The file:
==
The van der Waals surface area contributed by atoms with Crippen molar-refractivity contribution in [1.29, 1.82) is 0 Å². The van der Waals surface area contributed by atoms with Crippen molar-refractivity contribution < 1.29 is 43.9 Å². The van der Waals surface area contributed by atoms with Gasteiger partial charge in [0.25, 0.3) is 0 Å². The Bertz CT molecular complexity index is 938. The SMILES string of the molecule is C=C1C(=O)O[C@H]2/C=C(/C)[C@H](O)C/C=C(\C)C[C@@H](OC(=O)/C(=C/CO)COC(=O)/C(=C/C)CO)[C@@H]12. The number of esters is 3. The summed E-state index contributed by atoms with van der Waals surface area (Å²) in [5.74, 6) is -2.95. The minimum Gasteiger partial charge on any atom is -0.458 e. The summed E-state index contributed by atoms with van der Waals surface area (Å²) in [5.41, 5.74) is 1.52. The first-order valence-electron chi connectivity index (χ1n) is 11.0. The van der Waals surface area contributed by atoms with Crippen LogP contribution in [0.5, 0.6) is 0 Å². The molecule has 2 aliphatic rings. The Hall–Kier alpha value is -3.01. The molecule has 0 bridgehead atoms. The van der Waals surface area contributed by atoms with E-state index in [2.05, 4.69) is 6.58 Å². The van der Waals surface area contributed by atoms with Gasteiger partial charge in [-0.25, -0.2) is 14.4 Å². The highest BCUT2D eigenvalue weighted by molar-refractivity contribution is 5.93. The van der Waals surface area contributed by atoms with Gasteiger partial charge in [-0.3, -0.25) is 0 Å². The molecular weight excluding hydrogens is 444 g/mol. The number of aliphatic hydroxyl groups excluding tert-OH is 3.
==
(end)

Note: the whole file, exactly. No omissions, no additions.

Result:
The van der Waals surface area contributed by atoms with Crippen molar-refractivity contribution in [1.29, 1.82) is 0 Å². The van der Waals surface area contributed by atoms with Crippen molar-refractivity contribution < 1.29 is 43.9 Å². The van der Waals surface area contributed by atoms with Gasteiger partial charge in [0.25, 0.3) is 0 Å². The Bertz CT molecular complexity index is 938. The SMILES string of the molecule is C=C1C(=O)O[C@H]2/C=C(/C)[C@H](O)C/C=C(\C)C[C@@H](OC(=O)/C(=C/CO)COC(=O)/C(=C/C)CO)[C@@H]12. The number of esters is 3. The summed E-state index contributed by atoms with van der Waals surface area (Å²) in [5.74, 6) is -2.95. The minimum Gasteiger partial charge on any atom is -0.458 e. The summed E-state index contributed by atoms with van der Waals surface area (Å²) in [5.41, 5.74) is 1.52. The first-order valence-electron chi connectivity index (χ1n) is 11.0. The van der Waals surface area contributed by atoms with Crippen LogP contribution in [0.5, 0.6) is 0 Å². The molecule has 2 aliphatic rings. The Hall–Kier alpha value is -3.01. The molecule has 0 bridgehead atoms. The van der Waals surface area contributed by atoms with E-state index in [2.05, 4.69) is 6.58 Å². The van der Waals surface area contributed by atoms with Gasteiger partial charge in [-0.25, -0.2) is 14.4 Å². The highest BCUT2D eigenvalue weighted by molar-refractivity contribution is 5.93. The van der Waals surface area contributed by atoms with Gasteiger partial charge in [-0.3, -0.25) is 0 Å². The molecular weight excluding hydrogens is 444 g/mol. The number of aliphatic hydroxyl groups excluding tert-OH is 3.